Occurring in 65-80% of metastatic breast cancer (BC), bone metastasis (BoM) is the major cause of BC related mortality. Under current standard of care, 5 year overall survival for patients with BoM is 20-25%, warranting the need of improved treatments. Like other cancers, BC BoM has high inter- and intra-patient heterogeneity. Thus, understanding disease evolution and heterogeneity of BoM at the individual patient level will be key to guide precise application of targeted therapies. In this study, we describe in depth histologic and single cell molecular characterization of a case of invasive lobular breast cancer (ILC) metastasis to bone.

We collected fixed primary tumor (ER+/PR-/HER2- ILC) and fresh pelvis and tibia BoMs from a patient. H&E/IHC staining and whole exome sequencing (WES) of DNA and RNA of the samples were performed. Organoids were derived from the two BoMs and single cell RNA sequencing was applied to these cultures and the BoMs.

Based on H&E/IHC staining, this case evolved from a ER+ primary ILC to ER- BoM with mixed lobular and ductal carcinoma features. WES revealed 208 missense somatic mutations in the BoMs. 15 were predicted as BC drivers, two of which are druggable including PIK3CA (E545K) and BRCA1 (D1834H, H399P). Notably, BRCA1 (D1834H) was not found in the primary tumor. Based on RNA sequencing, estrogen signaling was downregulated, while TGF-β, Wnt beta catenin and PI3K signaling, epithelial to mesenchymal transition (EMT) and angiogenesis were upregulated, all of which have been reported to be potential targets in BoMs.

scRNAseq of BoMs revealed 5 major cell populations and pronounced heterogeneity. The two BoMs showed similar cellular compositions, including epithelial (30-50%), fibroblasts (50%), immune (5-10%), osteoclasts (1-2%) and endothelial cells (1-2%). Within epithelial cells, there were 5 major clusters exhibiting unique transcriptomic features, including a TNF-α signaling high cluster, two clusters showing high partial EMT (pEMT) signatures majorly regulated by PRRX1/2, TWIST1/2, and FOXS1, a cluster in active cell proliferation, and a cluster showing high signatures related to endocrine resistance. In fibroblasts, 3 clusters were identified representing ECM remodeling, angiogenesis (VEGFA high) and myofibroblasts. Immune cells majorly composed of macrophages, CD4+, CD8+ and Treg T cells. 2.2% tumor and 3.2% T cells express PDL1, exceeding the 1% threshold to select patients eligible for anti-PDL1 therapy. Based on CellPhoneDB, epithelial cells with high pEMT signature show the most interactions and uniquely interact with Treg cells through TNFSF4-TNFRSF4 which has been reported to promote Treg cell proliferation, and is investigated in clinic for immune therapy.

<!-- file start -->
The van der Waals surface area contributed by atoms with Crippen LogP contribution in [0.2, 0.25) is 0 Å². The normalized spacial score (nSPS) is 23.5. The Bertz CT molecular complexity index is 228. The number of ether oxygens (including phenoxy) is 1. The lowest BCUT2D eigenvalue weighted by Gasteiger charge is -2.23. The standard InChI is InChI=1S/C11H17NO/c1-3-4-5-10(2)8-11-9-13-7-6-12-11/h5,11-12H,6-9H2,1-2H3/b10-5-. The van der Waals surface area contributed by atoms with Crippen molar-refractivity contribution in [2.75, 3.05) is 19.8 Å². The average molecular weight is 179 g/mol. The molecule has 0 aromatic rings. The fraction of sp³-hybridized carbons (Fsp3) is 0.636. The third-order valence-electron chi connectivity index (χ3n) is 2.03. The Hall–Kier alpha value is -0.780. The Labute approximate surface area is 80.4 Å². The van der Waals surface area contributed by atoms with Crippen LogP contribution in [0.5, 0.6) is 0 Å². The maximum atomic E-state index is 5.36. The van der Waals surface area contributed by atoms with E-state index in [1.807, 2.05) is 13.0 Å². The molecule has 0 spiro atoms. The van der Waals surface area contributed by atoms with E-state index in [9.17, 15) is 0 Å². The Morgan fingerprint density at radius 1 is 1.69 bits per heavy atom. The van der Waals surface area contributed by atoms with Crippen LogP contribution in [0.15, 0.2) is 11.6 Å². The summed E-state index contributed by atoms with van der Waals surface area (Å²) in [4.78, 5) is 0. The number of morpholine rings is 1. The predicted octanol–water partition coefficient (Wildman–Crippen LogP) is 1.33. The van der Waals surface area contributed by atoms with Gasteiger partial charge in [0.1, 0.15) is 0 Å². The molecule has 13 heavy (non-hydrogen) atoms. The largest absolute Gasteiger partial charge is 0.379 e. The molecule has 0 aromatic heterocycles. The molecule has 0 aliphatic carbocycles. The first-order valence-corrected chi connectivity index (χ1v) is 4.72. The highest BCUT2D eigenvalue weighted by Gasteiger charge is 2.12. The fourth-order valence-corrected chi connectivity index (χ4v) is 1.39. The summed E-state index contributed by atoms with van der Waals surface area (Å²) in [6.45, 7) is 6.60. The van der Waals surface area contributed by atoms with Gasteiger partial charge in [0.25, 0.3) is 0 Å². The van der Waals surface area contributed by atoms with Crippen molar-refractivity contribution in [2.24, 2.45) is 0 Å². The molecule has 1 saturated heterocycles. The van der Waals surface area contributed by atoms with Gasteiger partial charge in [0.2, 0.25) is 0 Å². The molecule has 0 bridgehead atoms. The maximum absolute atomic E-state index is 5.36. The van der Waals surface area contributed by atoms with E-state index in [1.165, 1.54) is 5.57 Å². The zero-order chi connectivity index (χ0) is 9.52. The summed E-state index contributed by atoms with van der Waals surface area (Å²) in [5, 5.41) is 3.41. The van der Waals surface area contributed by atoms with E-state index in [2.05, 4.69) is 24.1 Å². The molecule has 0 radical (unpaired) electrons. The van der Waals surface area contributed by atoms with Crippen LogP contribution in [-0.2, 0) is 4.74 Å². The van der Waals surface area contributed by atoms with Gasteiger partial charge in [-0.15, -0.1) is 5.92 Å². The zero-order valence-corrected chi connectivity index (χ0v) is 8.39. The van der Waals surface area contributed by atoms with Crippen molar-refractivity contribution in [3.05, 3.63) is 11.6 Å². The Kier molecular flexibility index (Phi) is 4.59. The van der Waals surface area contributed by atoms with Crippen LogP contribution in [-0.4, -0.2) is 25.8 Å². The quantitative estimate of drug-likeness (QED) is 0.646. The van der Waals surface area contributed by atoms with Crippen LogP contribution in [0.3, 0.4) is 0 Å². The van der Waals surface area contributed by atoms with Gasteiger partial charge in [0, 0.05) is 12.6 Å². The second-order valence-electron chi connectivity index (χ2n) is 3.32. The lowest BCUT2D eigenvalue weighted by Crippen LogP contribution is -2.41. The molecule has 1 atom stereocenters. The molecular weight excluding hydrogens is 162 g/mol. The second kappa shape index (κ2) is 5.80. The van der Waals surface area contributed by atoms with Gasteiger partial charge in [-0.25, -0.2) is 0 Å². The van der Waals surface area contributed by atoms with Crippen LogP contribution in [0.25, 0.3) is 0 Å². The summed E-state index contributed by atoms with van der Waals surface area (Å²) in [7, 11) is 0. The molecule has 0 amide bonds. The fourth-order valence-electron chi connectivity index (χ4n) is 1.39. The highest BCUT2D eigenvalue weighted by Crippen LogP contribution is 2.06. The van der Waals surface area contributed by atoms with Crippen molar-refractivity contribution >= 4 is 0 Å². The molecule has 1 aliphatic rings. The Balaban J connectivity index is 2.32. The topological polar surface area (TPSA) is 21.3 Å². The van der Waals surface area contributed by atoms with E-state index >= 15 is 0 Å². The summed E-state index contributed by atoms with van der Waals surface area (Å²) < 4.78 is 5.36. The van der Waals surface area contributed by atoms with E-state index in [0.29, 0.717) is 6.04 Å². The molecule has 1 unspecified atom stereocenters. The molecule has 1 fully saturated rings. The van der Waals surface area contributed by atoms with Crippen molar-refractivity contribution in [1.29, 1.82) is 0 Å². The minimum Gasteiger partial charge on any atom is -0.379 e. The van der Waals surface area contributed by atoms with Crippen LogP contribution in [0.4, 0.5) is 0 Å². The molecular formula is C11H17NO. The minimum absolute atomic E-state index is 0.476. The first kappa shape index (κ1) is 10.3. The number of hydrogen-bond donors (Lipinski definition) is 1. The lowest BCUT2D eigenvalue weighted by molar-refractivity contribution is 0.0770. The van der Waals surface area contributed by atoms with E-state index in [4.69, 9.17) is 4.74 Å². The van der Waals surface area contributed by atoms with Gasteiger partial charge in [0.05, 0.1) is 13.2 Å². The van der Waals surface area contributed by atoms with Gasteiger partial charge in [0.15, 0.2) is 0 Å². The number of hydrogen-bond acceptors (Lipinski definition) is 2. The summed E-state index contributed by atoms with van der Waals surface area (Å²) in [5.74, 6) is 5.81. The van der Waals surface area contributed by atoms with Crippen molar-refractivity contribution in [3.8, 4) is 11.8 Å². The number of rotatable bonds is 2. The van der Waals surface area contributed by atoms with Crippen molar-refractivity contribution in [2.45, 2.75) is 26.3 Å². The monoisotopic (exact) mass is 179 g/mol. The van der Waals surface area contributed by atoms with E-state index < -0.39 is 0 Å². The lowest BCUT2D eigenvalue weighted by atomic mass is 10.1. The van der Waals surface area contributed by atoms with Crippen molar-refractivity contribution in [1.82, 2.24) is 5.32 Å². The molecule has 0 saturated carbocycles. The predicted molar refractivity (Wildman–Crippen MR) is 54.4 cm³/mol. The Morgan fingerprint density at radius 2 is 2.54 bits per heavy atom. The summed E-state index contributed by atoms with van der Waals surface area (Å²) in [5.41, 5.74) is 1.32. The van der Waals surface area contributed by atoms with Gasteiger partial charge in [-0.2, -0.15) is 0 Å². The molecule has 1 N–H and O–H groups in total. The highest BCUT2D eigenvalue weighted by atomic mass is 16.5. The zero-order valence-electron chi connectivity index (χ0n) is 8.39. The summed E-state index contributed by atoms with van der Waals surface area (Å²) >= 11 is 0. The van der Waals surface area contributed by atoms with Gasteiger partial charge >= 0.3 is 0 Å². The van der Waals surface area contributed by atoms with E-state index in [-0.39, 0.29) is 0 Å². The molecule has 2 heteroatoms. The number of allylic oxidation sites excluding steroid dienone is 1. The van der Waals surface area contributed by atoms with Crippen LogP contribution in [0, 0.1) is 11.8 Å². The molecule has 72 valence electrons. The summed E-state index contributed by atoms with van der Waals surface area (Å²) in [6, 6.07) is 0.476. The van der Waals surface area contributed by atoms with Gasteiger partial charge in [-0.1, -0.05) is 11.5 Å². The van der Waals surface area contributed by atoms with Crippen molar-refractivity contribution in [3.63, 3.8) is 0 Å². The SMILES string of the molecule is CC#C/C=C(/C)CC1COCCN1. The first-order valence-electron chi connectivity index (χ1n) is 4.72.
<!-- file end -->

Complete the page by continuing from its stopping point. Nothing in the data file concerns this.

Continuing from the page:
Organoids were developed to evaluate therapeutic potential of targetable mutations, upregulated genes and susceptible cell populations. WES showed organoids preserved the mutational signatures of the matched tumor. scRNAseq showed all epithelial populations in the tumor were preserved in the matched organoids at comparable abundance. Consistent with the BRCA1 and PIK3CA mutations, organids were responsive to a PARP (Talazoparib: IC50 1.3uM/1.3uM) and PI3K (Alpelisib: IC50 9uM/4uM) inhibitor. We are currently examining the therapeutic potential of inhibiting pEMT, TNF-α, and genes upregulated in BoM.

In summary, we have demonstrated a precision medicine approach to understand the evolution and heterogeneity of BC BoM. We have identified potential therapeutic targets and evaluated those in patient-specific organoids, thereby providing insights for the design of a precision medicine based clinical treatment strategy.

Citation Format: Kai Ding, Fangyuan Chen, Nolan Priedigkeit, Daniel D. Brown, Tanya Heim, Rebecca Watters, Kurt Weiss, Jennifer Atkinson, Steffi Oesterreich, Adrian Lee. In depth single cell profiling of a case of bone metastases with associated organoid models reveals a precision medicine approach to treatment [abstract]. In: Proceedings of the 2020 San Antonio Breast Cancer Virtual Symposium; 2020 Dec 8-11; San Antonio, TX. Philadelphia (PA): AACR; Cancer Res 2021;81(4 Suppl):Abstract nr PS17-41.